Extending the Learning: Turn the dramatic play area into a performance hall with this Fairy Tale Theater dramatic play set. Simply sub out the fairy tale nametags for musical instruments or dance costumes, and let students put on a performance all their own!
Ah, Music! by Aliki
This book explains what music is by breaking it down into different aspects. It also describes various aspects, such as what happens when you learn to play a musical instrument and have a recital or how music can make you feel different things.
Extending the Learning: Play different examples of music. Allow students to fingerprint or color while they listen. Encourage them to move their fingers to the rhythm of the music – is it long and sweeping, or short and fast? Loud or soft?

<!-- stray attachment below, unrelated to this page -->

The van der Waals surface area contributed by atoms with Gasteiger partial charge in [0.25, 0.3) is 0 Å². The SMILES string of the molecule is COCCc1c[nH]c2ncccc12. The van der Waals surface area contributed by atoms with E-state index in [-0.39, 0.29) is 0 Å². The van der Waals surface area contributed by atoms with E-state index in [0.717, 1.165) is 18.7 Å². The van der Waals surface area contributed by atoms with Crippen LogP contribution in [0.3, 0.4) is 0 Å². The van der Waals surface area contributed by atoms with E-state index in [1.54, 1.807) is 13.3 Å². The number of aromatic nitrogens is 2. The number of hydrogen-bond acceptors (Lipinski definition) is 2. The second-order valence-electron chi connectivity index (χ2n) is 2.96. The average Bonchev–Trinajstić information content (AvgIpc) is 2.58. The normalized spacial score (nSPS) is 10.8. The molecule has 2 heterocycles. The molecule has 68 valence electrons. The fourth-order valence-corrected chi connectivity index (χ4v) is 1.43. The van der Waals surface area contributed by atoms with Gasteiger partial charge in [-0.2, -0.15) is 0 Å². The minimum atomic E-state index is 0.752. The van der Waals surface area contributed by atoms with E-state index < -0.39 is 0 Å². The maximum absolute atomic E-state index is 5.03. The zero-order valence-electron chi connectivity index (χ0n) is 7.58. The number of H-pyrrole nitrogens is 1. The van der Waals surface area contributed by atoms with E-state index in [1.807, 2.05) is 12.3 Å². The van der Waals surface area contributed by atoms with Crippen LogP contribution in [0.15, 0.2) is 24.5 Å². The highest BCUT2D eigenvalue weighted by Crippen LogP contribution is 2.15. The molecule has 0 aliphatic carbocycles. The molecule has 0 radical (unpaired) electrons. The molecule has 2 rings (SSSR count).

88 Instruments by Chris Barton
A budding musician is free to pick which instrument he wants to learn. But with so many choices, how will he ever decide? The book has excellent descriptive words – some definitely made up – to describe aspects of all the different instruments he explores!
Extending the Learning: Bring in different instruments for the students to explore during circle time. Brainstorm descriptive words for how each instrument looks and sounds, and make a class chart.
Other Resources to go with the Preschool Music Books
Musical instruments are fun, but why do they make the sounds that they do? <<An interesting article to help answer that very question!
Ella Jenkins has been called the “First Lady of Children’s Music.” Here is a fascinating piece on her – and some additional resources – at NAEYC.